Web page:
According to a press statement released on Monday from the Tennessee Comptroller of the Treasury’s office, a former Church Hill court clerk stole money from the city.

The statement detailed how Stacy Mayes, the former court clerk for the City of Church Hill in Hawkins County, was indicted after an investigation by the Tennessee Comptroller’s Office.

“The investigation determined that Mayes stole at least $2,941 in cash collections from the city in 2021. In most instances, she concealed her misappropriation by using the same official receipt for multiple transactions. The receipts in her receipt book included a white copy as well as yellow and/or pink carbon copies. Mayes’ scheme involved using the white copy for one transaction and then using the various copies as receipts for different transactions,” said the office in a statement.

“For example, Mayes issued receipt #101954 for two collections: a $3.00 cash copy fee which was deposited into a city bank account (pink copy), and a $150.00 cash traffic citation fee which was misappropriated by Mayes and used for her personal benefit (white copy),” continued the report. “At least two prenumbered receipt books were also missing, which created a high risk that additional collections were misappropriated.”

The report also noted that money was missing from the clerk’s office in city hall. However, more than one person had access to that cash and investigators could not determine who was responsible.

The former court clerk left her job in the court clerk’s office in November 2021. After this investigation, the Hawkins County Grand Jury indicted her on one count of theft over $2,500 in August.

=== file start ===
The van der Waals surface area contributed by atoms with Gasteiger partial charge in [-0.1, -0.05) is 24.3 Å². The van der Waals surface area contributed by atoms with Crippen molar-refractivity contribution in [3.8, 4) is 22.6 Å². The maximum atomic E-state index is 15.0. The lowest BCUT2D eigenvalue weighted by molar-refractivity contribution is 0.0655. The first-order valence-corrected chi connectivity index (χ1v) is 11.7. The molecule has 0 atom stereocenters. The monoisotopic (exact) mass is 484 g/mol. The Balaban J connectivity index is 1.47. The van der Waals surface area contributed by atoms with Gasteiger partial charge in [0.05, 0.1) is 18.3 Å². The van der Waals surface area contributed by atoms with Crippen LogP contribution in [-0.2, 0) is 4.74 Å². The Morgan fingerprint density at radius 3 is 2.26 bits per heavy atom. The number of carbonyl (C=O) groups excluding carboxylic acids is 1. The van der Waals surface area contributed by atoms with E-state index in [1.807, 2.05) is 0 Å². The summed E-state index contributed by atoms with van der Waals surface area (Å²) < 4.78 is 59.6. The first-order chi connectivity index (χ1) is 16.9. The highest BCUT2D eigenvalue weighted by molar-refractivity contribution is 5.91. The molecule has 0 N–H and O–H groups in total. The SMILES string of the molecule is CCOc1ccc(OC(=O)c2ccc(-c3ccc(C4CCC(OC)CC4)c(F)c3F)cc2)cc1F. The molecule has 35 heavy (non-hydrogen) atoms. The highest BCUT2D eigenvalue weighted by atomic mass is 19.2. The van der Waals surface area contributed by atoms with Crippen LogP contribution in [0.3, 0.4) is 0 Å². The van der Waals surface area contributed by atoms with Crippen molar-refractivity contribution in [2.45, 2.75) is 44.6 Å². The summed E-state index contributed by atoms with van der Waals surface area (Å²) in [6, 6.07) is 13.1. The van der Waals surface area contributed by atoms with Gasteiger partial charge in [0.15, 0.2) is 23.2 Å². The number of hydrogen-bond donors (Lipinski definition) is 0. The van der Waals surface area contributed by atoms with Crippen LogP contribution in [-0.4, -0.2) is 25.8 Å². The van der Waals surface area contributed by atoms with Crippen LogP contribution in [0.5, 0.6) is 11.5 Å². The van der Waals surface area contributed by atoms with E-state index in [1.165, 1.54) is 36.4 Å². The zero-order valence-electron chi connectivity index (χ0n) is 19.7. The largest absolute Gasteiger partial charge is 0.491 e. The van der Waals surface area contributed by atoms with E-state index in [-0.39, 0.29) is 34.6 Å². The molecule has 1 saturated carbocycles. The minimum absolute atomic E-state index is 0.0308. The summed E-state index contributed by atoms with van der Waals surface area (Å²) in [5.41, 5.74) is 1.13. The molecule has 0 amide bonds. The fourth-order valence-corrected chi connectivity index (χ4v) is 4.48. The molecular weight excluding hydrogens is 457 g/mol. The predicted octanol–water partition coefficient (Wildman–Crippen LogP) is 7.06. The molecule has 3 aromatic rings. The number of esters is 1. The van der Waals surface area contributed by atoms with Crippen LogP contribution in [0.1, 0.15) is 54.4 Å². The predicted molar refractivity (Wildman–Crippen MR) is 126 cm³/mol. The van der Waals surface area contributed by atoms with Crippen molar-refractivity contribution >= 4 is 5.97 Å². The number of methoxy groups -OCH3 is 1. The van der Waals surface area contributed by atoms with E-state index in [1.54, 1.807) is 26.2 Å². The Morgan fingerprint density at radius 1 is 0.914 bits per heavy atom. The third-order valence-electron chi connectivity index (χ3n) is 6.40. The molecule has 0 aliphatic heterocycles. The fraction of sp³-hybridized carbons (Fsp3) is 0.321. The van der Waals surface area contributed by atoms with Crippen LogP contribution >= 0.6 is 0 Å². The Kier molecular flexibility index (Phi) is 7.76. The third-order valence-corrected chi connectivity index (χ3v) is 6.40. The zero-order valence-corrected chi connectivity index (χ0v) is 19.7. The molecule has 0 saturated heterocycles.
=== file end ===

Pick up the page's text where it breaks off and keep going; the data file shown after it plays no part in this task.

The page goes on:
“The investigative report also notes the Church Hill mayor misused city personnel and assets. For example, the mayor and employees used city equipment, the maintenance shop, and city time to work on the mayor’s personal vehicles. The mayor also used the city’s chainsaw and pressure washer, and he obtained weed killer from the city for his personal use,” added the agency.

“This investigative report includes a number of operational, purchasing, and payroll deficiencies,” said Comptroller Jason Mumpower. “The city must take steps to ensure it is retaining adequate documentation for purchases, securing cash, and providing the necessary oversight to ensure policies are followed and city property is safeguarded.”

The full report can be viewed here.

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Aaron Gulbransen is a reporter at The Tennessee Star and The Star News Network. Email tips to [email protected]. Follow Aaron on GETTRTwitterTruth Social, and Parler.
Photo “Tennessee Comptroller’s Office” by Tennessee Comptroller’s Office.